Regions outside the metropolitan south might also develop alternatives to traditional resource jobs, but it’s a long, slow process. For example, there is a budding arts scene in the Cariboo, driven in part by retirees who have come to the region seeking a slower pace of life. It’s an ethos at odds with the frontier heritage, plainly visible in the local stampede grounds, one of the first things a visitor sees upon entering Williams Lake from Highway 97. “That part of our community is expanding,” Madrigga says. “We’ve got a heck of a lot more local artists that are commercially selling and displaying their work. There’s been a few galleries that have popped up to try and get into that business.”

It’s a trend that’s apparent throughout the province, but it will take some promoting to attract workers, according to Andrew Ramlo of the Urban Futures Institute in Vancouver. “Many regions will have to find their own niches and promote what kind of ‘golden handcuffs’ they can offer to people,” he says. “It represents a new arena for economic development as they have often focused on ‘getting the jobs here;’ for many this will grow into ‘get the workers here.’”

The province lists arts and culture occupations among those showing the most promise in the Cariboo, with 320 positions expected to open up through 2015. Growth in the sector is projected at 3.6 per cent a year, more than in any other segment of the workforce. But there’s so much more happening than what the statistics show, Madrigga says. Ranching continues to be important, and mobile abattoirs have helped support livestock operations in the region. Agroforestry and other businesses are also flourishing.

While the northeast has been able to rely on workers able to move between jobs, and the interior regions struggle to develop alternatives to traditional resource jobs, the Lower Mainland has benefited from diversity. Sure, there are clusters of tech firms, and the many professional firms create a variety of office jobs for versatile white-collar workers, but Lee Malleau, CEO of the Vancouver Economic Commission, points to the region’s appeal to a diverse range of companies as its greatest asset.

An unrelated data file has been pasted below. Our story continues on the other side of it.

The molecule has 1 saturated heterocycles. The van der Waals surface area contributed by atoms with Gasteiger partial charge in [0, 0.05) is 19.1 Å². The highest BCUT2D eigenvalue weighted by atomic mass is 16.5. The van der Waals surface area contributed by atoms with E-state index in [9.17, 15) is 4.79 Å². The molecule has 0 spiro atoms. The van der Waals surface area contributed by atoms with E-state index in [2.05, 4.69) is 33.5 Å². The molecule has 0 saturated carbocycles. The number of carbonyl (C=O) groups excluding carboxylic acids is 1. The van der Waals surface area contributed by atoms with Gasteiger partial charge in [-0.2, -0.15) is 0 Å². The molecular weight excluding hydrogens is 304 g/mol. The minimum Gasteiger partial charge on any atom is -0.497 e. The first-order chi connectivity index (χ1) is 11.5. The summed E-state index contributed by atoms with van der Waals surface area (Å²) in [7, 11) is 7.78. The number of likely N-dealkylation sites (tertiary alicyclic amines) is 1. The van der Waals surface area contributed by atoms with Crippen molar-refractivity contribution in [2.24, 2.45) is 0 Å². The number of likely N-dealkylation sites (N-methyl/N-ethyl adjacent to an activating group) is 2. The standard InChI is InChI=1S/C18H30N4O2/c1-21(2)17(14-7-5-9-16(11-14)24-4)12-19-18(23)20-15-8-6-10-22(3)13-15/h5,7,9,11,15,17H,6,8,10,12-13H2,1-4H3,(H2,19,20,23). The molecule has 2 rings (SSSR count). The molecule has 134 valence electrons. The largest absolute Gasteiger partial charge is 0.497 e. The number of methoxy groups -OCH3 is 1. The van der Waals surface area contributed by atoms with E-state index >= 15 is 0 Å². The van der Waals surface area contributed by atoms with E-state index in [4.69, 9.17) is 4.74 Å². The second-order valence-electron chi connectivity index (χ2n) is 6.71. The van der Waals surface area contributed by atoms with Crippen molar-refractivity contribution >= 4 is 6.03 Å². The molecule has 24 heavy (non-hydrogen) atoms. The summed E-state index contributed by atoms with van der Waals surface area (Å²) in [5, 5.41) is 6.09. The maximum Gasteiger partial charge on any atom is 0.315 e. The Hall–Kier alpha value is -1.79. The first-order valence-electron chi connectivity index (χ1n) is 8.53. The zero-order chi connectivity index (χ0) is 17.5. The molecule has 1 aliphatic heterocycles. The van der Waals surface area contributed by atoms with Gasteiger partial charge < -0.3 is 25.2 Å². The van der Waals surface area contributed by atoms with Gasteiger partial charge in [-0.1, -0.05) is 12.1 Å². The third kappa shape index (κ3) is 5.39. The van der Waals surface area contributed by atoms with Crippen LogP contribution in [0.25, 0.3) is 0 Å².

“We continue to have reasonably good growth in the context of the global economy,” she says, pointing to the province’s primary industries as a source of employment in the downtown core, while the warehousing and logistics firms that handle goods coming through the port generate well-paying industrial jobs. “So long as there’s global trade, we’ll continue to have a fairly strong sector,” she says. “I see that as a key strength and a core strength for Vancouver. We talk about the importance of global head offices, global trade, global activity – well, Vancouver has a very strong cluster across a variety of sectors of global trade companies.”

The challenge for the rest of the province may well lie in grabbing a share of that activity so that local economies are no longer one-job towns, but support a more diverse workforce that can sustain communities through the ups and downs of the economic cycle.

While the employment forecasts coming out of Victoria point to a rosy future for the province, the statistics don’t always reflect on-the-ground reality. Madrigga says a lot of the business opportunities in the Cariboo region fly under the radar of forecasters in Victoria. “They don’t really know some of the significant projects that are going on because they’re really grassroots,” he says, adding that these businesses “haven’t dealt with Victoria because they don’t need to, so there’s a lot of things that get missed on those provincial outlooks, especially if it’s based out of Vancouver or Victoria.”

It’s an objection also raised by Larry Sparks in the Kootenay region, who disputes the province’s forecast of 7.8 per cent growth in the forest sector between 2010 and 2015 – or about 600 jobs. “I’d love to get into the think tank that makes up these statistics,” Sparks says. “I look through my region here in the Kootenays and I could run down a list of mills that have closed, forestry contractors that have gone under, shifts that have been laid off. I don’t really see it happening in forestry right now.”